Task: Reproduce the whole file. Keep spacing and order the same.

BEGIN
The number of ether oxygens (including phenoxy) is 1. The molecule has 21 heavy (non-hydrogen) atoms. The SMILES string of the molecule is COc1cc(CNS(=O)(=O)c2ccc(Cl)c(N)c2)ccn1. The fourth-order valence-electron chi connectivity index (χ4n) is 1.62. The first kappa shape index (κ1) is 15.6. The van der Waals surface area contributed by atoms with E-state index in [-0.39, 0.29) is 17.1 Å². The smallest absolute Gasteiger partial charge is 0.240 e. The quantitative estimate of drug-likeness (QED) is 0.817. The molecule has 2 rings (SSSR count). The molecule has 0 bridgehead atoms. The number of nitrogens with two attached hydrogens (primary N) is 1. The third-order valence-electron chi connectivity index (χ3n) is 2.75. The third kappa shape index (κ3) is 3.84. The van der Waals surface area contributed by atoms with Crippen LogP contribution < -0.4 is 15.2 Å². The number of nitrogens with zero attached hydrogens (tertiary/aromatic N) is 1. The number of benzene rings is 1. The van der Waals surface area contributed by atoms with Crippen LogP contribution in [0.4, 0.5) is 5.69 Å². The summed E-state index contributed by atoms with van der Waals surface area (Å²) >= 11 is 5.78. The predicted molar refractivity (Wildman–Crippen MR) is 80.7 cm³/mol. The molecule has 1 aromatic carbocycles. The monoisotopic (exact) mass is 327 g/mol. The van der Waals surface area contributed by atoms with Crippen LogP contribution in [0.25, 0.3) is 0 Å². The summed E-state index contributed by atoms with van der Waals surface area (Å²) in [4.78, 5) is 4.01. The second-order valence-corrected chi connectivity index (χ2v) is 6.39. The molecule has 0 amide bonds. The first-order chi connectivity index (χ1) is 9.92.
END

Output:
The number of ether oxygens (including phenoxy) is 1. The molecule has 21 heavy (non-hydrogen) atoms. The SMILES string of the molecule is COc1cc(CNS(=O)(=O)c2ccc(Cl)c(N)c2)ccn1. The fourth-order valence-electron chi connectivity index (χ4n) is 1.62. The first kappa shape index (κ1) is 15.6. The van der Waals surface area contributed by atoms with E-state index in [-0.39, 0.29) is 17.1 Å². The smallest absolute Gasteiger partial charge is 0.240 e. The quantitative estimate of drug-likeness (QED) is 0.817. The molecule has 2 rings (SSSR count). The molecule has 0 bridgehead atoms. The number of nitrogens with two attached hydrogens (primary N) is 1. The third-order valence-electron chi connectivity index (χ3n) is 2.75. The third kappa shape index (κ3) is 3.84. The van der Waals surface area contributed by atoms with Crippen LogP contribution < -0.4 is 15.2 Å². The number of nitrogens with zero attached hydrogens (tertiary/aromatic N) is 1. The number of benzene rings is 1. The van der Waals surface area contributed by atoms with Crippen LogP contribution in [0.4, 0.5) is 5.69 Å². The summed E-state index contributed by atoms with van der Waals surface area (Å²) >= 11 is 5.78. The predicted molar refractivity (Wildman–Crippen MR) is 80.7 cm³/mol. The molecule has 1 aromatic carbocycles. The monoisotopic (exact) mass is 327 g/mol. The van der Waals surface area contributed by atoms with Crippen LogP contribution in [0.25, 0.3) is 0 Å². The summed E-state index contributed by atoms with van der Waals surface area (Å²) in [4.78, 5) is 4.01. The second-order valence-corrected chi connectivity index (χ2v) is 6.39. The molecule has 0 amide bonds. The first-order chi connectivity index (χ1) is 9.92.